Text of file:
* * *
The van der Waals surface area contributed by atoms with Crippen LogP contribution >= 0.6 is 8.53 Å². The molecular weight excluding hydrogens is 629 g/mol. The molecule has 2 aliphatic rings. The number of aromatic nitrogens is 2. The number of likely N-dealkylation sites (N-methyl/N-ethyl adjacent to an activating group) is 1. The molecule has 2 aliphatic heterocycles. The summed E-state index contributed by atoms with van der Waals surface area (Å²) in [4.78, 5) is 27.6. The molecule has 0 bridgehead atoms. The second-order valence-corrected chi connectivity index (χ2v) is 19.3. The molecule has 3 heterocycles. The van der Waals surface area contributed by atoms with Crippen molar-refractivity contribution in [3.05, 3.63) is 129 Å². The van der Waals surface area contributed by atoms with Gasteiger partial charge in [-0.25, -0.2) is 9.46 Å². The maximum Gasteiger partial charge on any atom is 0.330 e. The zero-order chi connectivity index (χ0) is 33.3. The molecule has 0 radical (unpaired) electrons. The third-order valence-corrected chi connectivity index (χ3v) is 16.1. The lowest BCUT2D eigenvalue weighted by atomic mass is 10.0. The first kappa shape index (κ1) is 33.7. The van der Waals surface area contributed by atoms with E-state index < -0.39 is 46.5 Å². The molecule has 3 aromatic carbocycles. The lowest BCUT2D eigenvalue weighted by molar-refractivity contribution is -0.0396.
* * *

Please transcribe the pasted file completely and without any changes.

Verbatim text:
The van der Waals surface area contributed by atoms with Crippen LogP contribution >= 0.6 is 8.53 Å². The molecular weight excluding hydrogens is 629 g/mol. The molecule has 2 aliphatic rings. The number of aromatic nitrogens is 2. The number of likely N-dealkylation sites (N-methyl/N-ethyl adjacent to an activating group) is 1. The molecule has 2 aliphatic heterocycles. The summed E-state index contributed by atoms with van der Waals surface area (Å²) in [4.78, 5) is 27.6. The molecule has 0 bridgehead atoms. The second-order valence-corrected chi connectivity index (χ2v) is 19.3. The molecule has 3 heterocycles. The van der Waals surface area contributed by atoms with Crippen molar-refractivity contribution in [3.05, 3.63) is 129 Å². The van der Waals surface area contributed by atoms with Gasteiger partial charge in [-0.25, -0.2) is 9.46 Å². The maximum Gasteiger partial charge on any atom is 0.330 e. The zero-order chi connectivity index (χ0) is 33.3. The molecule has 0 radical (unpaired) electrons. The third-order valence-corrected chi connectivity index (χ3v) is 16.1. The lowest BCUT2D eigenvalue weighted by atomic mass is 10.0. The first kappa shape index (κ1) is 33.7. The van der Waals surface area contributed by atoms with E-state index < -0.39 is 46.5 Å². The molecule has 3 aromatic carbocycles. The lowest BCUT2D eigenvalue weighted by molar-refractivity contribution is -0.0396.